you can search for a therapist here when you search the list make sure to look for someone who has dyspraxia down as one of their special interests, not all SALTs cover all speech disorders at the same level of proficiency!

Jimjams Mon 07-Mar-05 22:56:48

The UK centre of excellence is the Nuffield Speech and Hearing Clinic in London. They develped the Nuffield system which os often used in the UK to help with verbal dyspraxia. Another option is to get Kaufman cards from nancy Kaufma- they're quite easy to follow. She came to the UK last year and did an excellent day long workshop- very very useful- lots of video case studies as well. It may be worth emailing her to ask if she plans to visit the UK again soon. She also will look at video of your child and giver her opinion/tips etc. I know itr seems slightly mad to start exchanging emails with the States but we found her very helpful when we were getting nowehre very quickly over here.

The best way is to do the treatment yourself. For a child with verbal dyspraxia it's failry striaghtforward- although it may take them a long time to "get there". i'd also recommend regular reviews with a SALT, and unfortunately the only way to really guarantee that is pay for someone.

DS1 probably has verbal dyspraxia but he's also severely autistic so therapy with him is tricky (for example to use the kaufman cards a child has to understand the concept of copying - and he doesn't).

DS2 is now 3 and speaking pretty much properly but his speech was all over the place 6 months ago. he was assessed as having a speech disorder (although now everyone thinks he was copying ds1) and that was when I attended nancy kaufman's workshop. he loved the kaufman cards and they were easy to do. I don't think it was the therapy that did it for him though- he was just odd. he literally wen from being incomrehensible to talking properly overnight. DS1's SALt passed out- we went away for a week and came back with him talking!

Jimjams Mon 07-Mar-05 22:59:54

Is that for 2 sessions a week soapbox? Prob not thinking about it. Avergae SALT is 55 pounds an hour- we paid £35 but that was in Devon and she was incredibly good value (excellent as well) Glad to hear your son is doing well now.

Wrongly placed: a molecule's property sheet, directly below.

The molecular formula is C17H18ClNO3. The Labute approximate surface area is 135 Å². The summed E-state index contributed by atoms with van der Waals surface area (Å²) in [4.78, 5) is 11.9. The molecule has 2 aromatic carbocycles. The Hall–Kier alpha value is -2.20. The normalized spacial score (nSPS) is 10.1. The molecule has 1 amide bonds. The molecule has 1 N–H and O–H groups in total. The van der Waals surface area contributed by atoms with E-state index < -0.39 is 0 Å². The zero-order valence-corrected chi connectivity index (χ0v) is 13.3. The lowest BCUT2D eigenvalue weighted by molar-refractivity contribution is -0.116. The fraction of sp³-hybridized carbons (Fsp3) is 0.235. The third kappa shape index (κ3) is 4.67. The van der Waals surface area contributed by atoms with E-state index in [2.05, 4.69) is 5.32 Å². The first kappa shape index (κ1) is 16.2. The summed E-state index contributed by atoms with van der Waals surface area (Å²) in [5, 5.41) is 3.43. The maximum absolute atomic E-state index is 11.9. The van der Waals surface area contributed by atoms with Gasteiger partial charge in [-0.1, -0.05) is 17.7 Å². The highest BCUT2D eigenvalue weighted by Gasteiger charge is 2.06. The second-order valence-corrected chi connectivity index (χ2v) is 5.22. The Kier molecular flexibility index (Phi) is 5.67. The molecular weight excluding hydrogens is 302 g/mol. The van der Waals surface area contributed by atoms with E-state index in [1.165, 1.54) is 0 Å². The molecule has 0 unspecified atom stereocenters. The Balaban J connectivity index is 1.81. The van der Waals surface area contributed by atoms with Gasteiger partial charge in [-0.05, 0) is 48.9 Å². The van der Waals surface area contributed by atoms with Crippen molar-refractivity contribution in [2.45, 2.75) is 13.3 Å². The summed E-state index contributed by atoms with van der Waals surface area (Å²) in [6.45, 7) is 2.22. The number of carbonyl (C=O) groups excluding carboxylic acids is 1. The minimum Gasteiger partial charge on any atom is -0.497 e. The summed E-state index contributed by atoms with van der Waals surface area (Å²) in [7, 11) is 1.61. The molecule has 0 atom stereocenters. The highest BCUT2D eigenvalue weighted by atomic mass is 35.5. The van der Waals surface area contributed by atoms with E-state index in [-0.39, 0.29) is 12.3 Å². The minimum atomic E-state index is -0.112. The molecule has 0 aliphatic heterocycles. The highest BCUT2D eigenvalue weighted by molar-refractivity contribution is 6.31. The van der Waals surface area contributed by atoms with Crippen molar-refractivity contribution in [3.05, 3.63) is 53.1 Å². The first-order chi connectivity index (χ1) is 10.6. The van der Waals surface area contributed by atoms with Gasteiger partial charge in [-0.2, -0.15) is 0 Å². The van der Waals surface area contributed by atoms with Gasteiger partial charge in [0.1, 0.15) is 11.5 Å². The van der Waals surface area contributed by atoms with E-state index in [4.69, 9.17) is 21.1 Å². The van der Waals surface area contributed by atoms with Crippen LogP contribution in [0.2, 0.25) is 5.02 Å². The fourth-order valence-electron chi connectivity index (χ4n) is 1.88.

soapbox Mon 07-Mar-05 23:03:01

I wish Jimjams - £60 an hour if you go to her house £70 if she come's to yours or as now to DS's school - I try to say it very quickly, it hurts otherwuse

I just feel madder than mad for those that can't afford it - where the hell are they supposed to go

By the way sent the second lot of mags today for DS1 - hope he likes them - some good dishwasher ads in these ones but no washing machines

soapbox Mon 07-Mar-05 23:08:09

Its such hard work - now he's at school and has reading every night and homework at the weekend - its hard to find the time to do the speech work - but without it he makes such slow progress!

The SENCO at his school will probably start doing some extra work at school with him but as its a private school they charge for her time too. I think we'll need to do that though as he's becoming uncooperative at home when I'm trying to do it with him as he's just too tired from school and needs time for play. He is doing well - speech is understandable to strangers now but still not completely 'there' yet. Working on the 'pl' 'bl' 'cl' blends at the moment but it takes a long time for any sounds to normalise themselves into speech! AH well, could have been a lot worse though

I'm glad your DS2 is making good progress! Long may it continue

VickyHew Thu 10-Mar-05 17:56:28

Many thanks soapbox and Jimjams for your replies and sorry for the delay in responding (I'm using my husband's work computer). Now that I have a lot more information I can find the help I need and will let you know how things work out. Thanks again !

Join the discussion

Registering is free, easy, and means you can join in the discussion, watch threads, get discounts, win prizes and lots more.

Register now »

Already registered? Log in with: